If you promise something, you should deliver it. And sooner rather than later—especially if you engage in questionable PR tactics to win your case. I have argued in favour of governments financing both wind generation and nuclear generation (see article), but not because both are equally capable of providing zero-carbon electricity. They are plainly not equal: nuclear provides large-scale, cheap, on-demand power; wind provides small-scale, expensive, erratic power. Comparing the two is like comparing a top-level NHL hockey player to a mosquito-level beginner.
Now I love mosquito hockey. I used to play at that level myself, and there was nothing more important for me as a player than being cheered on by my family and friends. But even in my wildest pre-teen megalomaniac fantasies I never thought I should get the same paycheck as, say, Wayne Gretzky.
And yet the so-called green lobby, which pretends to offer solid energy policy advice, advocates something along these lines for the wind power industry. Though wind currently contributes only a minuscule amount of highly unreliable electricity to the Ontario grid—as I write this, Ontario wind generators are contributing one-tenth the electricity for which they are rated—wind companies are being paid twice the going rate for electricity.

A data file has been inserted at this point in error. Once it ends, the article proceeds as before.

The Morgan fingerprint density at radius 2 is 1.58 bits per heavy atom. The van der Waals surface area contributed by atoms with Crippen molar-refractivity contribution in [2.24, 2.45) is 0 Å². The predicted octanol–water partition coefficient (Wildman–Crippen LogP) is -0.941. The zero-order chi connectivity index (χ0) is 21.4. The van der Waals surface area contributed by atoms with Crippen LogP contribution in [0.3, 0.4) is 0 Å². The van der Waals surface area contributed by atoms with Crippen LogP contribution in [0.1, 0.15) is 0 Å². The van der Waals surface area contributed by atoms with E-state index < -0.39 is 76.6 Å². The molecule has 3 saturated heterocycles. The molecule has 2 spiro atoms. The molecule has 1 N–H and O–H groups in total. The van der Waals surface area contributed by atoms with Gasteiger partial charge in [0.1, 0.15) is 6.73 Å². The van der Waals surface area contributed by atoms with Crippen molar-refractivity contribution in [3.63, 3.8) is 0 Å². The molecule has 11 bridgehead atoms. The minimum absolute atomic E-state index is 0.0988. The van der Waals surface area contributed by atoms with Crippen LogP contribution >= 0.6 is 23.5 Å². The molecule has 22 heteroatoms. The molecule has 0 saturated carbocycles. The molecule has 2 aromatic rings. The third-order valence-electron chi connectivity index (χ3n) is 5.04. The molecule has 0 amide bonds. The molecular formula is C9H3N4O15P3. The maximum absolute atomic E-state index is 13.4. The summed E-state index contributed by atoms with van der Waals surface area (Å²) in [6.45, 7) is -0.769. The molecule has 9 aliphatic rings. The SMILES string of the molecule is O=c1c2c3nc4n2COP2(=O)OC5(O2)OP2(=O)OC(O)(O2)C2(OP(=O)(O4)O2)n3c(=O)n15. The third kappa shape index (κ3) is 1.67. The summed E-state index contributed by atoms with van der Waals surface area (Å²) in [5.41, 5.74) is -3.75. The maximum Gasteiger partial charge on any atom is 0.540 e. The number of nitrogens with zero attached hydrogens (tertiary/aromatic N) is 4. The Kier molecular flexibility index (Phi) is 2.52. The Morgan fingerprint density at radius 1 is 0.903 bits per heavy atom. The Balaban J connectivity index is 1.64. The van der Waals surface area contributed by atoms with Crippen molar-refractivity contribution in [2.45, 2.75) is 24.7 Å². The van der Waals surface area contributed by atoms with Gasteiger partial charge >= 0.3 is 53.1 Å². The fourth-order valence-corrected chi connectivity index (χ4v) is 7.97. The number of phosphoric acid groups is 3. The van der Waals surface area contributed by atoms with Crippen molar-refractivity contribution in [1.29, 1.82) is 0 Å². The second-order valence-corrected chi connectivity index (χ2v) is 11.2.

Is this worth it? The greens insist wind is an essential component of any climate change strategy, and that the pricey feed-in tariff is necessary in order to get the industry to the point where it is contributing significant amounts.
This is where public relations in the service of a good cause just breaks down. Wind can never contribute baseload (i.e., on-demand) power, no matter how many thousands of gigantic wind turbines there are. This means there must be massive amounts of backup power that are instantly available when the wind stops blowing. And that means natural gas. And for every kilowatt-hour it generates, natural gas emits 550 grams of carbon dioxide, which is a powerful greenhouse gas (GHG).
All of which means that when the greens call for wind, they are really calling for natural gas. When Ontarians read newspaper headlines in 2015 saying that provincial GHGs are as bad as they ever were, they will wonder how they were so badly fooled by those who said wind is the answer to climate change.
That’s the difference between responsible and irresponsible PR. Nuclear can and will deliver the goods, wind can’t and won’t. So when nuclear advocates call for a climate change solution that includes wind, they are playing a responsible PR game. Anti-nuclear greens who call for wind are just not telling the truth.